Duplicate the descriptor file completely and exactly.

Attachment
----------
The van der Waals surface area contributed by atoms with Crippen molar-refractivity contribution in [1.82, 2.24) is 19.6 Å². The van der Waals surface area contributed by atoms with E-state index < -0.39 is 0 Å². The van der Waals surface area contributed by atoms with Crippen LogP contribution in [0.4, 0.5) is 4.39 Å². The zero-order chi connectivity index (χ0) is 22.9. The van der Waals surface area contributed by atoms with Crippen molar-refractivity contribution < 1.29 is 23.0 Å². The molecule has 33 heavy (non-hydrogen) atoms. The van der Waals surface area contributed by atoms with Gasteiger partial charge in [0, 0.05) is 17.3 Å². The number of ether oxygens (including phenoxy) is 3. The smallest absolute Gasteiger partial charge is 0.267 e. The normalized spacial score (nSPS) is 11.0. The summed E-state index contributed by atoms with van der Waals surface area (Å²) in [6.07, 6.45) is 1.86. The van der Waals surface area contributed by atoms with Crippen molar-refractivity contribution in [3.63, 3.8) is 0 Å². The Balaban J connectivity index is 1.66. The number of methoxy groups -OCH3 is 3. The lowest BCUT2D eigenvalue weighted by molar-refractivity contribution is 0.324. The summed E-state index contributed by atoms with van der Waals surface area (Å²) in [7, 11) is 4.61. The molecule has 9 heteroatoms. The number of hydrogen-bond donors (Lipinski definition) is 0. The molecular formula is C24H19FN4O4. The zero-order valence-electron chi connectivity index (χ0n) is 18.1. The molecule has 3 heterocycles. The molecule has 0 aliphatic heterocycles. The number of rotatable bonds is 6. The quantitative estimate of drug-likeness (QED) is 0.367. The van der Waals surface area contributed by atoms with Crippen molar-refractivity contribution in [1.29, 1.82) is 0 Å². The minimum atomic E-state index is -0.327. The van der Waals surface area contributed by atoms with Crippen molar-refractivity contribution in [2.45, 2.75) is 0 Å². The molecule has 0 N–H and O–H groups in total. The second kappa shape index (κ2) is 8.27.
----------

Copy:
The van der Waals surface area contributed by atoms with Crippen molar-refractivity contribution in [1.82, 2.24) is 19.6 Å². The van der Waals surface area contributed by atoms with E-state index < -0.39 is 0 Å². The van der Waals surface area contributed by atoms with Crippen LogP contribution in [0.4, 0.5) is 4.39 Å². The zero-order chi connectivity index (χ0) is 22.9. The van der Waals surface area contributed by atoms with Crippen molar-refractivity contribution < 1.29 is 23.0 Å². The molecule has 33 heavy (non-hydrogen) atoms. The van der Waals surface area contributed by atoms with Gasteiger partial charge in [0, 0.05) is 17.3 Å². The number of ether oxygens (including phenoxy) is 3. The smallest absolute Gasteiger partial charge is 0.267 e. The normalized spacial score (nSPS) is 11.0. The summed E-state index contributed by atoms with van der Waals surface area (Å²) in [6.07, 6.45) is 1.86. The van der Waals surface area contributed by atoms with Crippen molar-refractivity contribution in [3.63, 3.8) is 0 Å². The Balaban J connectivity index is 1.66. The number of methoxy groups -OCH3 is 3. The lowest BCUT2D eigenvalue weighted by molar-refractivity contribution is 0.324. The summed E-state index contributed by atoms with van der Waals surface area (Å²) in [7, 11) is 4.61. The molecule has 9 heteroatoms. The number of hydrogen-bond donors (Lipinski definition) is 0. The molecular formula is C24H19FN4O4. The zero-order valence-electron chi connectivity index (χ0n) is 18.1. The molecule has 3 heterocycles. The molecule has 0 aliphatic heterocycles. The number of rotatable bonds is 6. The quantitative estimate of drug-likeness (QED) is 0.367. The van der Waals surface area contributed by atoms with Crippen molar-refractivity contribution in [1.29, 1.82) is 0 Å². The minimum atomic E-state index is -0.327. The van der Waals surface area contributed by atoms with Crippen molar-refractivity contribution in [2.45, 2.75) is 0 Å². The molecule has 0 N–H and O–H groups in total. The second kappa shape index (κ2) is 8.27.